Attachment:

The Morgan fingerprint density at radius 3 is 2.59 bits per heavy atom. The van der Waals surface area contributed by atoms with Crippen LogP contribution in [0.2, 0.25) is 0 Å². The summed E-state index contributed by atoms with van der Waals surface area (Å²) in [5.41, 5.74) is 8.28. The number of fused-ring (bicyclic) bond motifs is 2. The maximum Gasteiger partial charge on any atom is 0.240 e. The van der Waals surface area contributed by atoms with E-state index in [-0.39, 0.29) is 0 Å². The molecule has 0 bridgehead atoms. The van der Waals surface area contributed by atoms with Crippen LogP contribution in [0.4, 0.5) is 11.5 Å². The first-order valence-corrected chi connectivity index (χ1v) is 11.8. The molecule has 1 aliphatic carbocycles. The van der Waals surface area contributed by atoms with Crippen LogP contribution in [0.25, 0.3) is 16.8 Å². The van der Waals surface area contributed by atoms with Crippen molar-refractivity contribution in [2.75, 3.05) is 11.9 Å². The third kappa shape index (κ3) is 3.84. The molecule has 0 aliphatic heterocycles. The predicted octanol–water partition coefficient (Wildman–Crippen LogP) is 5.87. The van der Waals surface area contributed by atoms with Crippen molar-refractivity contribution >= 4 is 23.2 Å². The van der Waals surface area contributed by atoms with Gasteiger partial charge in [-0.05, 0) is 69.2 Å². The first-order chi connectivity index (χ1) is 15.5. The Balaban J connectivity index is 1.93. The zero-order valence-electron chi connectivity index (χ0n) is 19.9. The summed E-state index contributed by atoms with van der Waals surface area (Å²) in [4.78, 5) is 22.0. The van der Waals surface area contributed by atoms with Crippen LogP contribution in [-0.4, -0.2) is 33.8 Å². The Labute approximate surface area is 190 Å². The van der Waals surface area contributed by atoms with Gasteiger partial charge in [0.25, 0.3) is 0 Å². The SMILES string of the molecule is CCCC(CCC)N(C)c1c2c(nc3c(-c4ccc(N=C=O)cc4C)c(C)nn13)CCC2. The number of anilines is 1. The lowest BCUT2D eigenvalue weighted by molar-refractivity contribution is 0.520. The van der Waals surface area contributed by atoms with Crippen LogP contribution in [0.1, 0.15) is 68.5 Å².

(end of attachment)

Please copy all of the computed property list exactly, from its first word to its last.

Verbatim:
The Morgan fingerprint density at radius 3 is 2.59 bits per heavy atom. The van der Waals surface area contributed by atoms with Crippen LogP contribution in [0.2, 0.25) is 0 Å². The summed E-state index contributed by atoms with van der Waals surface area (Å²) in [5.41, 5.74) is 8.28. The number of fused-ring (bicyclic) bond motifs is 2. The maximum Gasteiger partial charge on any atom is 0.240 e. The van der Waals surface area contributed by atoms with E-state index in [-0.39, 0.29) is 0 Å². The molecule has 0 bridgehead atoms. The van der Waals surface area contributed by atoms with Crippen LogP contribution in [0.4, 0.5) is 11.5 Å². The first-order valence-corrected chi connectivity index (χ1v) is 11.8. The molecule has 1 aliphatic carbocycles. The van der Waals surface area contributed by atoms with Crippen LogP contribution in [0.25, 0.3) is 16.8 Å². The van der Waals surface area contributed by atoms with Crippen molar-refractivity contribution in [2.75, 3.05) is 11.9 Å². The third kappa shape index (κ3) is 3.84. The molecule has 0 aliphatic heterocycles. The predicted octanol–water partition coefficient (Wildman–Crippen LogP) is 5.87. The van der Waals surface area contributed by atoms with Crippen molar-refractivity contribution >= 4 is 23.2 Å². The van der Waals surface area contributed by atoms with Gasteiger partial charge in [-0.05, 0) is 69.2 Å². The first-order chi connectivity index (χ1) is 15.5. The Balaban J connectivity index is 1.93. The zero-order valence-electron chi connectivity index (χ0n) is 19.9. The summed E-state index contributed by atoms with van der Waals surface area (Å²) in [4.78, 5) is 22.0. The van der Waals surface area contributed by atoms with Crippen LogP contribution in [-0.4, -0.2) is 33.8 Å². The Labute approximate surface area is 190 Å². The van der Waals surface area contributed by atoms with Gasteiger partial charge in [0.25, 0.3) is 0 Å². The SMILES string of the molecule is CCCC(CCC)N(C)c1c2c(nc3c(-c4ccc(N=C=O)cc4C)c(C)nn13)CCC2. The number of anilines is 1. The lowest BCUT2D eigenvalue weighted by molar-refractivity contribution is 0.520. The van der Waals surface area contributed by atoms with Crippen LogP contribution in [0.1, 0.15) is 68.5 Å².